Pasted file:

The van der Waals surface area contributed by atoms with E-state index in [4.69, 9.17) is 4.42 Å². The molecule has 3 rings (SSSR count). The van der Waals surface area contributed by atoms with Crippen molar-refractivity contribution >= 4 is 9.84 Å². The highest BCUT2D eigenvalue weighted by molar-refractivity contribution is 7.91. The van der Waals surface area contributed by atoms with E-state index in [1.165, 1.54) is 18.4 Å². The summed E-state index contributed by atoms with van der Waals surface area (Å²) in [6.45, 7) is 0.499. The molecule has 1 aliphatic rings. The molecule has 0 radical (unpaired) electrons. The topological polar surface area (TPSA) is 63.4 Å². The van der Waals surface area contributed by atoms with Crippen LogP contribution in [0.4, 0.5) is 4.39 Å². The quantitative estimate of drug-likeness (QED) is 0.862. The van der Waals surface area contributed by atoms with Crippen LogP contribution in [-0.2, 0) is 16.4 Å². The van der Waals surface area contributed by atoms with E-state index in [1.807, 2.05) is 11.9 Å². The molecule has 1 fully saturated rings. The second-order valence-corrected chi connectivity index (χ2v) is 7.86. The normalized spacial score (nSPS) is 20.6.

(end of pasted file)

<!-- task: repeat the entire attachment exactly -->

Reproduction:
The van der Waals surface area contributed by atoms with E-state index in [4.69, 9.17) is 4.42 Å². The molecule has 3 rings (SSSR count). The van der Waals surface area contributed by atoms with Crippen molar-refractivity contribution >= 4 is 9.84 Å². The highest BCUT2D eigenvalue weighted by molar-refractivity contribution is 7.91. The van der Waals surface area contributed by atoms with E-state index in [1.165, 1.54) is 18.4 Å². The summed E-state index contributed by atoms with van der Waals surface area (Å²) in [6.45, 7) is 0.499. The molecule has 1 aliphatic rings. The molecule has 0 radical (unpaired) electrons. The topological polar surface area (TPSA) is 63.4 Å². The van der Waals surface area contributed by atoms with Crippen LogP contribution in [0.4, 0.5) is 4.39 Å². The quantitative estimate of drug-likeness (QED) is 0.862. The van der Waals surface area contributed by atoms with Crippen LogP contribution in [-0.2, 0) is 16.4 Å². The van der Waals surface area contributed by atoms with E-state index in [1.807, 2.05) is 11.9 Å². The molecule has 1 fully saturated rings. The second-order valence-corrected chi connectivity index (χ2v) is 7.86. The normalized spacial score (nSPS) is 20.6.